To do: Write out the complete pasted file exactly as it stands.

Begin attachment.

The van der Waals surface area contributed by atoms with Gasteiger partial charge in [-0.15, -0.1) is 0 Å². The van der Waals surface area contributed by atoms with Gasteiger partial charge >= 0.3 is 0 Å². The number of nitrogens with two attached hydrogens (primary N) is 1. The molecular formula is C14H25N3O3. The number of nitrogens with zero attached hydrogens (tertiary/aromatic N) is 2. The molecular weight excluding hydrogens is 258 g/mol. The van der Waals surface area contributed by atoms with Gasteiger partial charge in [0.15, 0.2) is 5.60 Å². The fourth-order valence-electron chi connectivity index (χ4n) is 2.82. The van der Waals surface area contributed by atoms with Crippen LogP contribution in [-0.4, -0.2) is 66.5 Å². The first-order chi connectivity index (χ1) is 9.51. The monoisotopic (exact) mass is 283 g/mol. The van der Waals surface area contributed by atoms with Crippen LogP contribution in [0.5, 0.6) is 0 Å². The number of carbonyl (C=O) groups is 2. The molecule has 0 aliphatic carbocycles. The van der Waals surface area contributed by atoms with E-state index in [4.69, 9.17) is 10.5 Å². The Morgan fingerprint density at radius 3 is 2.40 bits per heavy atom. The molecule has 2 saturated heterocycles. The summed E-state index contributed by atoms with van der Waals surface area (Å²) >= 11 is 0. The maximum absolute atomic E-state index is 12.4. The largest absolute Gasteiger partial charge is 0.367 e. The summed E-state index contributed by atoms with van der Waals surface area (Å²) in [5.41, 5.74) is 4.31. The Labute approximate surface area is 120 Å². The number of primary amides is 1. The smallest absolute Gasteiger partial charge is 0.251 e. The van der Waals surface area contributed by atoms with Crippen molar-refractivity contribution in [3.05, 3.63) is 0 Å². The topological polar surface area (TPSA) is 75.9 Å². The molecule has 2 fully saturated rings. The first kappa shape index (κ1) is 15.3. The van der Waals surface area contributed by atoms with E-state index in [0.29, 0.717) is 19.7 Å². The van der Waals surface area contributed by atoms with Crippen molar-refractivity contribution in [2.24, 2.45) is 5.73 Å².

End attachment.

The van der Waals surface area contributed by atoms with Gasteiger partial charge in [-0.15, -0.1) is 0 Å². The van der Waals surface area contributed by atoms with Gasteiger partial charge >= 0.3 is 0 Å². The number of nitrogens with two attached hydrogens (primary N) is 1. The molecular formula is C14H25N3O3. The number of nitrogens with zero attached hydrogens (tertiary/aromatic N) is 2. The molecular weight excluding hydrogens is 258 g/mol. The van der Waals surface area contributed by atoms with Gasteiger partial charge in [0.15, 0.2) is 5.60 Å². The fourth-order valence-electron chi connectivity index (χ4n) is 2.82. The van der Waals surface area contributed by atoms with Crippen LogP contribution in [-0.4, -0.2) is 66.5 Å². The first-order chi connectivity index (χ1) is 9.51. The monoisotopic (exact) mass is 283 g/mol. The van der Waals surface area contributed by atoms with Crippen LogP contribution in [0.5, 0.6) is 0 Å². The number of carbonyl (C=O) groups is 2. The molecule has 0 aliphatic carbocycles. The van der Waals surface area contributed by atoms with E-state index in [4.69, 9.17) is 10.5 Å². The Morgan fingerprint density at radius 3 is 2.40 bits per heavy atom. The molecule has 2 saturated heterocycles. The summed E-state index contributed by atoms with van der Waals surface area (Å²) >= 11 is 0. The maximum absolute atomic E-state index is 12.4. The largest absolute Gasteiger partial charge is 0.367 e. The summed E-state index contributed by atoms with van der Waals surface area (Å²) in [5.41, 5.74) is 4.31. The Labute approximate surface area is 120 Å². The number of primary amides is 1. The smallest absolute Gasteiger partial charge is 0.251 e. The van der Waals surface area contributed by atoms with Crippen molar-refractivity contribution in [3.05, 3.63) is 0 Å². The topological polar surface area (TPSA) is 75.9 Å². The molecule has 2 fully saturated rings. The first kappa shape index (κ1) is 15.3. The van der Waals surface area contributed by atoms with E-state index in [0.29, 0.717) is 19.7 Å². The van der Waals surface area contributed by atoms with Crippen molar-refractivity contribution in [2.24, 2.45) is 5.73 Å².